With the '"land markers" I did imagine a place for each one and 'went' there, I then zoomed in, switched into map mode, and scoured both the street names and landmarks for something that struck a chord. This worked really well. I love that these titles reference real places, but intuitively and anonomously. I sometimes changed or added 'road', 'lane', etc. I don't think these references are traceable through google, though I haven't tried.

Without further ado (because this post has plenty 'ado' thus far [surely no one is still reading this post {which clearly earns the 'entertaining myself' label}]), I give you these new titles:

Rothboden Place
McJunkin Road
Upena Cove
Obofia Forest
Pump Station Bend

The best part is, I know exactly which painting each is, and even remember where on earth I have placed it.

Sunday, October 24, 2010

Lane Markers

Tea Plantation Road

Pump Station Bend

Obofia Forest

Upena Cove

All are 9" x 14", oil on linen.

*10-29-10 Updated with Titling :-)

Saturday, October 23, 2010

Todd Matus "Mounts" review

Todd Matus wrote this thoughtful review of my Four Star Gallery show last fall. Thanks so much for so generously addressing my work.

Monday, October 18, 2010

The Case for Obama | Rolling Stone Politics

A very favorable overview of Obama's presidency, thus far. Still, it's a reasonable assessment, and it's pretty impressive.

The Case for Obama Rolling Stone Politics

Tuesday, October 12, 2010

Henri Art Magazine Studio Series

I'm so pleased to participate in Henri Art Magazine's current Artist Studio Series. My photo essay was just posted here. Read Paul Corio's essay here, June O. Underwood here, and Hans Heiner Buhr here.

Writing about my studio was more revealing than I expected. I still flip between loving and hating this place, but I think overall I'm becoming more objective about it.

Thursday, October 7, 2010

Link Branch

Ken Kewley, Chocolate Cake with Orange Slices, 2000, 8" x 10", oil on panel

Ken Kewley - writing on color - posted on Painting Perception blog. Re-posted and brought to my attention by MW Capacity, where it was commented on by Undercover Painter. Undercover Painter blog has the finest running sequence of artwork postings I've seen in some time, including Norbert Prangenberg. More work by Norbert from show at Betty Cuningham Gallery.

Norbert Prangenberg, FUR CASPAR (01.07.09) 2009

Monday, October 4, 2010


I don't think we should make art based on where, or who, is our audience. We spend ridiculous amounts of time and attention engaged in the artistic process. This is where its value lies; in what cool new comprehensions we can sometimes, if we're lucky, bring forth into existence. This is the value of artistic exploration.

We've all had those things materialize, which we doubt anyone else will respond to. They are too obscure and too situational to extend beyond our own audience of one. These experiences have value. It does not matter that I, Carla Knopp, experienced it, but it does matter that some human did. It matters that it happened.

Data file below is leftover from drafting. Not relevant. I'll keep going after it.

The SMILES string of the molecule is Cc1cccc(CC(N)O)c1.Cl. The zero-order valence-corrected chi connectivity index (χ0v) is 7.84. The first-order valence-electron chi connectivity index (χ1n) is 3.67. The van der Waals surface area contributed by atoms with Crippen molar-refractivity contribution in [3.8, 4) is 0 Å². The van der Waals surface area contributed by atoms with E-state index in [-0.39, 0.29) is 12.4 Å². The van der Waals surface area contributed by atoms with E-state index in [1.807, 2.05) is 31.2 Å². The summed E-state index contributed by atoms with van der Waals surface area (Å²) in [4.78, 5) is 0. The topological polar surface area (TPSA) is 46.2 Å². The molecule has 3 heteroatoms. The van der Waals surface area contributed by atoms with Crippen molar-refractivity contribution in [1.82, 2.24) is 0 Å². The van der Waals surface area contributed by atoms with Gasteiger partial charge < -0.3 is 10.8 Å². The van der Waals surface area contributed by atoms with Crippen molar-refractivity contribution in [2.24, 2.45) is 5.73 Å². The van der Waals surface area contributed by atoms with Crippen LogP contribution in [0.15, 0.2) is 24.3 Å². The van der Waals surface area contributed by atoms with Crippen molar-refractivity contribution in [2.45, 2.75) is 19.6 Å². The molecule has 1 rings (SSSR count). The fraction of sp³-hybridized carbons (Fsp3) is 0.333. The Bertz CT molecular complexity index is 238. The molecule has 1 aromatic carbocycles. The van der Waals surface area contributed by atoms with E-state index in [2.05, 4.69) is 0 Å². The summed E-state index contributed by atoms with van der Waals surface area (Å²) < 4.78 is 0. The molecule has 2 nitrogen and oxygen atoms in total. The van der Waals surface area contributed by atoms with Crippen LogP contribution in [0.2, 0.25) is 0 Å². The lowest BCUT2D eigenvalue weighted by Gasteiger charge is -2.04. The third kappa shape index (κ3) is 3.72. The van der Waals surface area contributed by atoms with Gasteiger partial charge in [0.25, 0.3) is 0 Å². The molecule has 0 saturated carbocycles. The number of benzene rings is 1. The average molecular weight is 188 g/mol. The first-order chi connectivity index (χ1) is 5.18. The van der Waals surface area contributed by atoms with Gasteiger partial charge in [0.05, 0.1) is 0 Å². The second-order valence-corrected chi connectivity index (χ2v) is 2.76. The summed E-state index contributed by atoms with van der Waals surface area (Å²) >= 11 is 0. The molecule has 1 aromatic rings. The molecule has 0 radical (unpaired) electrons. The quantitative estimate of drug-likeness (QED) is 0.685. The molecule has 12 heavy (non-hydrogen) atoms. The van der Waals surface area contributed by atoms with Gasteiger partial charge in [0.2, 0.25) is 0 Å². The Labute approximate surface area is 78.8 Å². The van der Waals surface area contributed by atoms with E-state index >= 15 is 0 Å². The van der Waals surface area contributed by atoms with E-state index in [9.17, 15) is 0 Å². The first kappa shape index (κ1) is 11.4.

This is purely belief.

It comes down to "does life matter?" or does it need justification. If life does matter, without justification, then a single artist painting in the woods matters. It is enough. This is why it is such a great bonus when the work clicks with others as well. If you're reaching into barely comprehensible places, then it is just amazing when others can and will peek into that realm with you. I find this more exciting and meaningful, for everyone, than crafting my boundaries to engage a particular audience.

Sunday, October 3, 2010

...handed to me on a plate

"Peak" paintings by Julia Kuhl courtesy of frosch & portmann gallery........
"Mount" paintings by Carla Knopp.

Julia's are so beautifully distilled to the essence of their painted imagery.
Mine seem self-indulgent and lacking the confidence to be simple. ....or to simply be.

Lately I've been pondering the honesty of my work. It seems I'm still overly influenced by external considerations. I really do best when I go hyper-insular. That's where the beautiful shit is, and it's my job to go find it. It is not my job to make sure everyone appreciates it. It's not my job to limit my findings to that which can be easily consumed by a mildly engaged audience. It's not my job to devise social constructs under the guise of art.

Go see all of Julia's work. I really like it and it deserves to be presented as its own post. But it's also such a weirdly direct lesson for me, that I had to compare. It's both devasting and exciting.

Graphic Style Jungle Nursery

A really simple scheme, with nice dense colors, filling the entire room. My favorite approach for a nursery. This graphic style actually takes as long to paint as a more realistic style. The flat areas of color need two coats to look good. With more realistic work, I can often use glazes and washes and brushy strokes.

Thursday, September 23, 2010

Wednesday, September 15, 2010

Thursday, September 9, 2010


Several years ago I designed a stencil and paint scheme for these three adjoining offices. I just saw it again this week and shot some photos.
It cracked me up. I thought the motif was more integrated into the design.